Posts Tagged ‘Supreme Court’

In discussing what it means for sociology to be a social science with students, I frequently compare it to the physical sciences and the increased difficulty of predicting human behavior compared with, say, the molecules that make up water. I also like to remind them, though, that the supposedly more “objective” physical sciences are not outside of social influence. The other day, two posts that appeared next to each other in Feedly, my RSS reader, demonstrated this.

The first was a Sociological Images post discussing the social construction of fruits and vegetables. In short, though things ranging from tomatoes to bell peppers are scientifically classified as fruits, we socially categorize them as vegetables. Furthermore, in 1893 the Supreme Court sided with public perception over scientific classification in determining that imported tomatoes should be taxed as vegetables.

The second post was from Small Pond Science about paradigm shifts and the need to overcome some accepted scientific assumptions in order to make new discoveries. As Terry McGlynn notes, “Doubt correct dogma, you’re an ignoramus. Doubt incorrect dogma and show that you’re right, you’re a visionary.”

As a bonus, the post next to the Small Pond Science post was about another group of people questioning their assumptions. This time it was ethnographers in sociology. Social scientists and physical scientists aren’t that different after all.

“Like” Memoirs of a SLACer on Facebook to receive updates and links that will make you question your assumptions via your news feed.

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Female Science Professor has a nice post today about questions that have been raised about Supreme Court Justice nominee Sonia Sotomayor.  Obviously, it is important to thoroughly examine people who will be put in influential positions (clearly, we don’t need someone like this on the Supreme Court), but some of the questions that have been asked about Sotomayer focus on whether, as a woman, she will be guided by her emotions rather than the law.  FSP provides a few examples from people named John:

Republican senators will have to conduct thorough questioning in the confirmation hearings to make sure that she will not be a results-oriented voter, voting her emotions and politics rather than the law. (John Yoo)

She must prove her commitment to impartially deciding cases based on the law, rather than based on her own personal politics, feelings, and preferences. (John Cornyn)

It will be important to determine if Judge Sotomayor will decide cases based on her own personal feelings and political views, or the bedrock rule of law. (John Thune)

She then adds:

Wouldn’t it be great if we could have a big computer program to decide cases strictly on The Law? With a program, no one, not even a sensitive male judge, would be tempted to consult their feelings about an issue and we wouldn’t have to worry about all these emotional females populating the Highest Court in the Land every decade or two, tossing aside the rule of law on a whim if it suits their (probably hysterical) feelings to do so.

As an FSP, I am of course always doing that with my own personal research. Despite decades of experience as a scientist, I’ll be doing some research thing, and when it comes time to interpret the results, or make any big decision for that matter, I get all emotional and I forget all the bedrock rules of math and science, and I just go with whatever my emotions tell me to do at that exact moment. I really can’t help it.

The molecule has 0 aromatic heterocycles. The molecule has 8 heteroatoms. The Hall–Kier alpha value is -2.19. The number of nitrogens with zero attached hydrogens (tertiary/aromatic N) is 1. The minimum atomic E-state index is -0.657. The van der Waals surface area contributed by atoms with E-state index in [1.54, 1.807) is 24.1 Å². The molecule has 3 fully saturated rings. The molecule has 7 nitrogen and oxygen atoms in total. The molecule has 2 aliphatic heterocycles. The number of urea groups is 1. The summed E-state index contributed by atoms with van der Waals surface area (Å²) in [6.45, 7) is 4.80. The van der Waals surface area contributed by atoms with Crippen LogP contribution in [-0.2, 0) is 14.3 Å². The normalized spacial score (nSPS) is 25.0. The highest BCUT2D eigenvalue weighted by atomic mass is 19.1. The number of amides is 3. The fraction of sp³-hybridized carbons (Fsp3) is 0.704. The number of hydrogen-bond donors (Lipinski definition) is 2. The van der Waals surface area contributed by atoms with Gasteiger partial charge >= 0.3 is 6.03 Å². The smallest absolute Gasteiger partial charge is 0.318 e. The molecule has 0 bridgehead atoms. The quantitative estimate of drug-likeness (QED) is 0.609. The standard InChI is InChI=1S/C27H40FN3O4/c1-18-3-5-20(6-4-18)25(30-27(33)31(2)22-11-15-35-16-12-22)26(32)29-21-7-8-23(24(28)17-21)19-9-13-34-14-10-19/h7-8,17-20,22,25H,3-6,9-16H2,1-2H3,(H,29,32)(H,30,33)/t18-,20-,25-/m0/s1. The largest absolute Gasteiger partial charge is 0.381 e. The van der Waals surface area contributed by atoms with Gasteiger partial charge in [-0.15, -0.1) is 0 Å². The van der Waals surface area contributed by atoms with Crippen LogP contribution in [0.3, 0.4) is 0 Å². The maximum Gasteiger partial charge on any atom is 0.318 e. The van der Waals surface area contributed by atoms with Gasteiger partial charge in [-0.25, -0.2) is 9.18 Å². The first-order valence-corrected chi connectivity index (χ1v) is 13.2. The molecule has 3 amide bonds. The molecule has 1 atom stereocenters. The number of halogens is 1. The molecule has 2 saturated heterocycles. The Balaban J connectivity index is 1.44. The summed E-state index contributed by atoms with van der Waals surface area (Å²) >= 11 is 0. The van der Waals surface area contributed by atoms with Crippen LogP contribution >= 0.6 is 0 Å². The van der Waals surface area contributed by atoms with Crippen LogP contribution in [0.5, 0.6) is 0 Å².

It’s too bad I’m not teaching right now, since this would make a great case for the discussion of gender stereotypes.

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Shamus at Scatterplot has posted another reminder that information on the internet is not private.  This time, Justice Scalia is involved:

I’ve enjoyed reading about Fordham university law professor, Joel Reidenberg’s recent class assignment. Basically, Justice Scalia recently scoffed at privacy protections on the internet. So Reidenberg had has class gather a bunch of information about Scalia and send the 15-page dossier to Scalia himself. “Among its contents are Nino’s home address, his home phone number, [his home value], the movies he likes, his food preferences, his wife’s personal e-mail address, and photos of his lovely grandchildren.” Scalia flipped out. Others have thought through this exchange better than I, and Reidenberg has responded to Scalia. Odd that Scalia thinks privacy protections are “silly” and yet loses it when someone accesses public data about him.

Meanwhile, information on the internet took another victim when a teenager crashed his Audi S4 while driving with friends.  The driver and passengers escaped with minor injuries, and one of them went home and posted video leading up to the crash, in which the driver hit speeds of at least 155 mph, on YouTube:

Authorities and rescue workers arrived on scene to find that the teens survived with minor injuries and the driver was cited for imprudent speed, but when Dane County Sheriff’s Office found a video of the incident on YouTube, they were none-to-pleased. Rather than just trashing his S4 and walking away from a high-speed wreck with his life, the teen now faces possible reckless endangerment charges via the District Attorney’s Office because he had passengers in the car.

Via: Jalopnik

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